For the first time in almost a decade the Bank of England has raised interest rates from their financial crisis lows. The Bank's monetary policy committee increased the cost of borrowing from 0.5% to 0.75%. For nine and a half years, the rate was at or below 0.5%.
According to some economists, employment growth, above-target inflation and a relatively robust economy was behind the decision. However, some have suggested that the economy is not strong enough to withstand higher interest rates.
The Bank of England
Campaigners are also concerned that some families will struggle to pay their mortgages following the increase with levels of household debt rising in recent years. However, the proportion of families on floating rate mortgages, which will be affected immediately, is now at the lowest level in recorded history.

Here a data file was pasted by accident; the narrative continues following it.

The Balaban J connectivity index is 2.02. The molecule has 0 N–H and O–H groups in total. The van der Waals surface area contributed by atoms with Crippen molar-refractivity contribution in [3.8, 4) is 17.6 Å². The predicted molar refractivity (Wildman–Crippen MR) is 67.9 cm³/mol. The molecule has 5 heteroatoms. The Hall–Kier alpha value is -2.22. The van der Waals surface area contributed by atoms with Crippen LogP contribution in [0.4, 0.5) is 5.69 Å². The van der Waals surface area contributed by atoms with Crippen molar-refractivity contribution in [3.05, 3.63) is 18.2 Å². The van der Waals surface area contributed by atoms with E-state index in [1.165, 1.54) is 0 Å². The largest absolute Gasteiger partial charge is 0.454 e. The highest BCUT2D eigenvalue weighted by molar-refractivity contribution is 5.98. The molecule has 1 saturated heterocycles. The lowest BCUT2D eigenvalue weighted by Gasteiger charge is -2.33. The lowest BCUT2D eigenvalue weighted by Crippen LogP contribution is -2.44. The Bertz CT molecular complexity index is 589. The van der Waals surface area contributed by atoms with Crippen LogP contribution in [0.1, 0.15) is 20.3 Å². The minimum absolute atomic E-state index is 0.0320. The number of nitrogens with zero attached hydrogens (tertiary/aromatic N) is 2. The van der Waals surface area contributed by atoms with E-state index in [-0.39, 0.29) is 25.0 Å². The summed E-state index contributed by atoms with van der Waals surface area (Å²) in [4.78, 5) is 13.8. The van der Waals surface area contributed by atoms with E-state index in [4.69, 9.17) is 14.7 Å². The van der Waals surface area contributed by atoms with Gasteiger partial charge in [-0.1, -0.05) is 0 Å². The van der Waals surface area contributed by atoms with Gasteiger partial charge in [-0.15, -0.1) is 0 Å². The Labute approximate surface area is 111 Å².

Experts say that the higher rates will allow the Bank more room for manoeuvre if there is a future financial crisis, or in the event of a hard Brexit.
Robert Gardner, chief economist at Nationwide, said: “While the impact for most borrowers is likely to be modest, it’s important to note that household budgets have been under pressure for some time because wages have not been rising as fast as the cost of living.”
Britain has lagged behind most other rich economies since the 2016 vote to leave the European Union. But the Bank of England has said it needs to raise rates because even Britain’s slow growth is likely to generate too much inflation.